Surprising effects of dehydration on your feelings of stress.Nov 19, 2018
Being a bit more attentive to regularly drinking water throughout the day could make the difference between feeling mild or more severe stress symptoms, and between performing well or sub-par.
Stress can lead to dehydration
Under stress the water there is in the body is diverted where it is needed most, not to the brain. Part of cortisol’s action in the stress response is raised body temperature and sweating, which means more water is lost. In addition to this, the adrenal glands which regulate our stress response, are also responsible for producing aldosterone, which helps us stay hydrated.
Dehydration can trigger a stress response
The brain is up to 80% water, it needs water to function properly. When the body is dehydrated, it stops functioning properly, poor blood circulation leaves hormones unable to reach the intended destination and serve their correct purpose. Research shows that even half a litre dehydrated could cause increased levels of cortisol.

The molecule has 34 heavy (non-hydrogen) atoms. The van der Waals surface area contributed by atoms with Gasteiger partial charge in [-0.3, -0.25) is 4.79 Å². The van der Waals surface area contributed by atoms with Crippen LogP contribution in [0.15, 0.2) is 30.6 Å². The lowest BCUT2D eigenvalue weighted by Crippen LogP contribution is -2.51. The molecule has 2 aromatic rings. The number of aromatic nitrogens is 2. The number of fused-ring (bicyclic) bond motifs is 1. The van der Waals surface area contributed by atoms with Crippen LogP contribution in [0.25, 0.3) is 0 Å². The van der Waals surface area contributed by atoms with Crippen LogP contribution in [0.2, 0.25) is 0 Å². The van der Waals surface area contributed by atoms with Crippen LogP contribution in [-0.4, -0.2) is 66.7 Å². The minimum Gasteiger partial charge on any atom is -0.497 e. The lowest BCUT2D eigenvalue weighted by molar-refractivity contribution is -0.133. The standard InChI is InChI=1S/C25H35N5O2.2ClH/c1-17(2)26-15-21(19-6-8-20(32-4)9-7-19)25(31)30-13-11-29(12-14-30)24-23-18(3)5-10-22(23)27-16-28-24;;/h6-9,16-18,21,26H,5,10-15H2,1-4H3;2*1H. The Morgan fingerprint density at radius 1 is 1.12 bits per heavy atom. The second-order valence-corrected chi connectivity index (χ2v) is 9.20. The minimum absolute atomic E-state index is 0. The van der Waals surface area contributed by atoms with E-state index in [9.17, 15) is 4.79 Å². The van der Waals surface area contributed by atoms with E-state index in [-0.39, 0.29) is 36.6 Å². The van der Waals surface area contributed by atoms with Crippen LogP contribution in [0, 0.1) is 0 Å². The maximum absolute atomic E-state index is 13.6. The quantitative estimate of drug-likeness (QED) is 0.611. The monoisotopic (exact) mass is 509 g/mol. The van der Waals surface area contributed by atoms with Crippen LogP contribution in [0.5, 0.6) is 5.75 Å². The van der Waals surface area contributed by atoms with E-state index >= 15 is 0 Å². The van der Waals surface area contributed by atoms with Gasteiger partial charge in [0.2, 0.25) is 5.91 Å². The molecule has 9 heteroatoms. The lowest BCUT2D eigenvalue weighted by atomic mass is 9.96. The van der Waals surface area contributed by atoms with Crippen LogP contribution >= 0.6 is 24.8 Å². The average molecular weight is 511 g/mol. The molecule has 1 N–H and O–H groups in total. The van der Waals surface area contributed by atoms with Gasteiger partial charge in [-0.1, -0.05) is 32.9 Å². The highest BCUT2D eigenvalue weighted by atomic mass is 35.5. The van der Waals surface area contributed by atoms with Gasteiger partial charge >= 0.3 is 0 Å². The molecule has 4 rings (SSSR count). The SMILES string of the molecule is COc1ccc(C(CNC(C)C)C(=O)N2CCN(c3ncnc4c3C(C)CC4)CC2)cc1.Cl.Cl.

Water has a calming effect which can be used in two ways to reduce or alleviate acute stress
1) Most obviously, drinking water regularly to ease or prevent triggering the stress response in itself.
- Start the day with a glass of water – it will immediately re-hydrate the brain after 8 hours or so with no water
- Drink water regularly throughout the day rather than chugging a bottle in one go at the end of the day can reduce general “ggrrr” feelings that very often don’t seem to have an obvious cause.
2) Water can be used as a really subtle way of gaining valuable thinking space in a moment of pressure. This one is harder to pull off without feeling like a bit of an idiot at first but is great if you are stuck for an answer in a meeting or want time to give an appropriate rather than emotional reaction.
- Focus on sipping water slowly from the glass – it is basically a form of mindfulness… it takes the brain's attention off the stressor, creating space for new, more constructive thoughts. Count the sips or seconds of drinking, or focus on how the water feels in your mouth. It can take you out of tongue-tied panic mode and into creative, rational mode.
- Sipping water also has the rather obvious effect of wetting a dry mouth – a common symptom of stress.
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